ROME, March 12 (Thomson Reuters Foundation) - An investigation into one of Indonesia’s major palm oil producer’s plans to expand its plantations has turned into a test case for agribusiness firms eyeing indigenous land and campaigners fighting for the land rights of local people.
Golden Agri-Resources, a Singapore-based firm, operates palm oil plantations covering about 250,000 hectares in Indonesia and wants to expand in 18 of its subsidiaries in Indonesia’s Kalimantan, on the island of Borneo.
Rights groups accuse the company of taking land from local people without free and informed consent — breaching sustainability guidelines which require residents to approve land deals.
The showdown is just one of an estimated 4,000 land-related conflicts between palm oil producers and local communities recorded by Indonesia’s government in the world’s biggest palm oil producing nation.
Palm oil companies have been criticised for accelerating deforestation, destroying carbon-rich peat land and creating an annual haze problem caused by slash-and-burn land clearance.
This particular fight is happening largely behind closed doors among members of the Complaints Panel of the Roundtable on Sustainable Palm Oil (RSPO), in what campaigners consider a crucial test for the monitoring body.
This week, the RSPO decided that a complaint about unfair displacement of people due to Golden Agri-Resources’ operations had merits to go ahead. Activists consider it a victory.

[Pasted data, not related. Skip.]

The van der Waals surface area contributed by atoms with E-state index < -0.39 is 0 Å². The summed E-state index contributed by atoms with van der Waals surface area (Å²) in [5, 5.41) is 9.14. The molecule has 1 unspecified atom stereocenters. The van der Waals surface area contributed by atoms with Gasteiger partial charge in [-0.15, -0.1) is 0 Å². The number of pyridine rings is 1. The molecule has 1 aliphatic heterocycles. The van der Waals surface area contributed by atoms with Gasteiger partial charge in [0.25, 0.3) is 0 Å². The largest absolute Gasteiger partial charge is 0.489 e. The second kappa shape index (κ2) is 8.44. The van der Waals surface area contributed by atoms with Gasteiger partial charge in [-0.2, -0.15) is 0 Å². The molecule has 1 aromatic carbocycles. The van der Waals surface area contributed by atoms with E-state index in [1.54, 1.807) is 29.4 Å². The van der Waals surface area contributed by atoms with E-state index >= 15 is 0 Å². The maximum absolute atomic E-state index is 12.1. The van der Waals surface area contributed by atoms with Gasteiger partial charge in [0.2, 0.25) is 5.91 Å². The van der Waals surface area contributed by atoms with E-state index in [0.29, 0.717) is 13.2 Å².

“Not a single person who surrendered their land had a copy of the contract they signed,” Marcus Colchester, a campaigner from the Forest Peoples Programme (FPP) advocacy group, told the Thomson Reuters Foundation by phone from London.
The row broke out last November after it emerged that more than 5,000 small farmers were moved off their land in one of the concessions the Forest Peoples Programme studied.
Colchester believes this number “represents just the tip of the iceberg”.
Golden Agri-Resources did not respond to requests for an interview, but issued a statement saying it would “continue to work constructively with the FPP to resolve the issues”.
The company said it had stopped planting on any new land, and therefore was not displacing any farmers while the RSPO investigation continued.
“All new plantings have been halted since 3 November 2014,” Golden Agri-Resources said in a statement on Thursday. “We will keep the situation under constant review as this process continues.”
The complaint at the RSPO alleges that many residents left their land believing they had signed a short lease with the company, rather than having relinquished it altogether.
Indonesia produced 31 million tonnes of palm oil last year, Agricultureintelligence research group reported.
The oil is used in products ranging from biofuel to cooking oil and cosmetics. Practices at plantations such as clearing land through burning have depleted forests and caused smoke haze across Southeast Asia.
Of the world’s total palm oil production, 85 percent comes from Indonesia and Malaysia, according to the RSPO. (Reporting By Chris Arsenault; Editing by Belinda Goldsmith and Ros Russell)